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Life expectancy projected to rise in 35 countries, with smaller gains in U.S.

Written by Diane Archer

Life expectancy is projected to rise in 35 countries, with smaller gains in the U.S., according to a recent report in The Lancet. Researchers believe that the chance of people born in 2030 living longer than they do today is 65% for women and 85% for men. As a result, countries need to plan for greater health and social services needs.

Some high-income countries, including the U.S., fare worse than others in the researchers’ model. Life expectancy in the U.S., Japan, Sweden, Greece, Macedonia, and Serbia is not expected to increase as much as in other countries. Life expectancy at birth in the U.S. is lower today than in most other high-income countries. The researchers project that U.S. life expectancy will worsen, so that in 2030, U.S. life expectancy will be on a par with the Czech Republic for men, and Croatia and Mexico for women.

Of all the high-income countries studied, the U.S. has the highest child and maternal mortality, homicide rate, and body-mass index. The U.S. population has also seen an end to its height increases, which is associated with longer life.

The researchers suggest that lower life expectancy in the U.S.–and even declining life expectancy for some populations–stems in part from our lack of universal health coverage. More than any other high-income country, the U.S. has the highest unmet health care needs because health care is unaffordable to so many people. They conclude that “the poor recent and projected U.S. performance is at least partly due to high and inequitable mortality from chronic diseases and violence, and insufficient and inequitable health care.”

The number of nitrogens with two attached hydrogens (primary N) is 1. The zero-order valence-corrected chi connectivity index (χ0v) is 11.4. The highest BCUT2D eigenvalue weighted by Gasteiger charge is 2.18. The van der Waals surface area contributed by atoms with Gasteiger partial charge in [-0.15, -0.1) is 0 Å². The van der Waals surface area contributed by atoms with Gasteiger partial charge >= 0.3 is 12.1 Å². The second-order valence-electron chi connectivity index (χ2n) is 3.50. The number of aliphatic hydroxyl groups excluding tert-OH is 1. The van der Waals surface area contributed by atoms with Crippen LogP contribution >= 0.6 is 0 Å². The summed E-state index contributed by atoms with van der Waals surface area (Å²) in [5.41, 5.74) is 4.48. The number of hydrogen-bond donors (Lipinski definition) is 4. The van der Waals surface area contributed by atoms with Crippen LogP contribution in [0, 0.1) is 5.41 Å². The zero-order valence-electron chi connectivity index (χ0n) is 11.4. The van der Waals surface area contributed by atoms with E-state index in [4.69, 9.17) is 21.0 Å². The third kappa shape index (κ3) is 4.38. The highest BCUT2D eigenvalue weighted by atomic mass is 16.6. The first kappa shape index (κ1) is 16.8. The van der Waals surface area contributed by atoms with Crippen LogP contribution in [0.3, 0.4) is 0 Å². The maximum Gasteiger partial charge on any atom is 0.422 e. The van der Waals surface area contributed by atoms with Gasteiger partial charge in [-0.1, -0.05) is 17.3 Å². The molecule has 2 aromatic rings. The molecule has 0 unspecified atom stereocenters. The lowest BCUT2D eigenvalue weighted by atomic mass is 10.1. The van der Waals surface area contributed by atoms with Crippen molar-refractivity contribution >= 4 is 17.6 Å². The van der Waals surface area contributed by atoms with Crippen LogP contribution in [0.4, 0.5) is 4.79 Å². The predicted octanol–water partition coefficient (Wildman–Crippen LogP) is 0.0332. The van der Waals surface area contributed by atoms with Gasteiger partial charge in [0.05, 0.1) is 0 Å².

Japan has had the highest life expectancy for women for decades. At 65, Japanese women are expected to live on average more than 24 additional years (89), followed by French women, who at 65 on average live an additional 23 years (88).

The researchers expect South Korean women born in 2030 to live to 86.7. And, they believe that there’s a better than 50-50 chance that South Korean women will live to be 90 or older.  The researchers project life expectancy for women in France, Spain, and Japan to be close to that of South Korea.

The researchers believe with near certainty that men born in South Korea, Australia, and Switzerland in 2030 will live past 80, and there’s better than a one in four chance that these men will live past 85.

Researchers further say that it is more than likely that women born in 2030 will live on average to 90 or older.

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1 Comment

  • …the article hits it on the head, the lack of universal healthcare here in the US. The sad part of this is we spend more on the Pentagon and the Military Industrial Congressional Complex than we do to take care of our own citizens.

    That huge portion of our budget also includes maintaining forces in bases all over the world, often to the benefit of nations who have universal healthcare. Not having to spend a larger portion of their GDP on defence (because we are doing it for them) allows these countries to allocate tax revenue to social matters like low cost/free education, housing, infrastructure, and of course, universal or single payer healthcare. In effect, through funding our vast worldwide military presence, we are indirectly supporting these programmes in other nations while denying our own citizens the same services at home because we are told “can’t afford it”.

    Time for this nation to stop playing “World’s Policeman” and start taking care of its own.

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